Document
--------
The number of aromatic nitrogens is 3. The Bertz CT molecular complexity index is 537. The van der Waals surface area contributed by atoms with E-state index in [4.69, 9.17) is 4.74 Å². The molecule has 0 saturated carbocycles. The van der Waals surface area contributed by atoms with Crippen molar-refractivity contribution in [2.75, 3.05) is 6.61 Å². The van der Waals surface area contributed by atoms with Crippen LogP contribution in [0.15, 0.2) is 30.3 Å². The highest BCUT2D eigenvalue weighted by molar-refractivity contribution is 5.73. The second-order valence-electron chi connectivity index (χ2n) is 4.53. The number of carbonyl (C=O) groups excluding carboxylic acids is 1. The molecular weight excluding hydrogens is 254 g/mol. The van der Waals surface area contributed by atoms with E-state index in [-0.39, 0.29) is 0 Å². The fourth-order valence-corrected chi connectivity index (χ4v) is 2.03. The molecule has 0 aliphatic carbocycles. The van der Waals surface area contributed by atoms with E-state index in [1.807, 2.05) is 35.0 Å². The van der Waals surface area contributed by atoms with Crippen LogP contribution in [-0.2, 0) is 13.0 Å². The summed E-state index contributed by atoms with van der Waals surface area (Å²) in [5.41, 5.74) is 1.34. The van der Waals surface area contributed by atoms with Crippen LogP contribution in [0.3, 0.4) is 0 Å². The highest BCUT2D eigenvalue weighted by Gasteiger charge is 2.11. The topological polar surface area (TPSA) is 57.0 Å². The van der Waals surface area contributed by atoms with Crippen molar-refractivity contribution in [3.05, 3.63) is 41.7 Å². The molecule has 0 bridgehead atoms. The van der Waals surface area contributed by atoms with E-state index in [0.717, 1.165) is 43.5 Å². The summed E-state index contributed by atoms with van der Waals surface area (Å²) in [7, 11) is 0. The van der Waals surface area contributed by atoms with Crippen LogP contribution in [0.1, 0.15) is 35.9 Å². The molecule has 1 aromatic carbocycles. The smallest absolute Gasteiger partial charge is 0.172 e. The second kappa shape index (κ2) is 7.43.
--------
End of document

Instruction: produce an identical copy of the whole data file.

The number of aromatic nitrogens is 3. The Bertz CT molecular complexity index is 537. The van der Waals surface area contributed by atoms with E-state index in [4.69, 9.17) is 4.74 Å². The molecule has 0 saturated carbocycles. The van der Waals surface area contributed by atoms with Crippen molar-refractivity contribution in [2.75, 3.05) is 6.61 Å². The van der Waals surface area contributed by atoms with Crippen LogP contribution in [0.15, 0.2) is 30.3 Å². The highest BCUT2D eigenvalue weighted by molar-refractivity contribution is 5.73. The second-order valence-electron chi connectivity index (χ2n) is 4.53. The number of carbonyl (C=O) groups excluding carboxylic acids is 1. The molecular weight excluding hydrogens is 254 g/mol. The van der Waals surface area contributed by atoms with E-state index in [-0.39, 0.29) is 0 Å². The fourth-order valence-corrected chi connectivity index (χ4v) is 2.03. The molecule has 0 aliphatic carbocycles. The van der Waals surface area contributed by atoms with E-state index in [1.807, 2.05) is 35.0 Å². The van der Waals surface area contributed by atoms with Crippen LogP contribution in [-0.2, 0) is 13.0 Å². The summed E-state index contributed by atoms with van der Waals surface area (Å²) in [5.41, 5.74) is 1.34. The van der Waals surface area contributed by atoms with Crippen LogP contribution in [0.3, 0.4) is 0 Å². The highest BCUT2D eigenvalue weighted by Gasteiger charge is 2.11. The topological polar surface area (TPSA) is 57.0 Å². The van der Waals surface area contributed by atoms with Crippen molar-refractivity contribution in [3.05, 3.63) is 41.7 Å². The molecule has 0 bridgehead atoms. The van der Waals surface area contributed by atoms with E-state index in [0.717, 1.165) is 43.5 Å². The summed E-state index contributed by atoms with van der Waals surface area (Å²) in [7, 11) is 0. The van der Waals surface area contributed by atoms with Crippen LogP contribution in [0.1, 0.15) is 35.9 Å². The molecule has 1 aromatic carbocycles. The smallest absolute Gasteiger partial charge is 0.172 e. The second kappa shape index (κ2) is 7.43.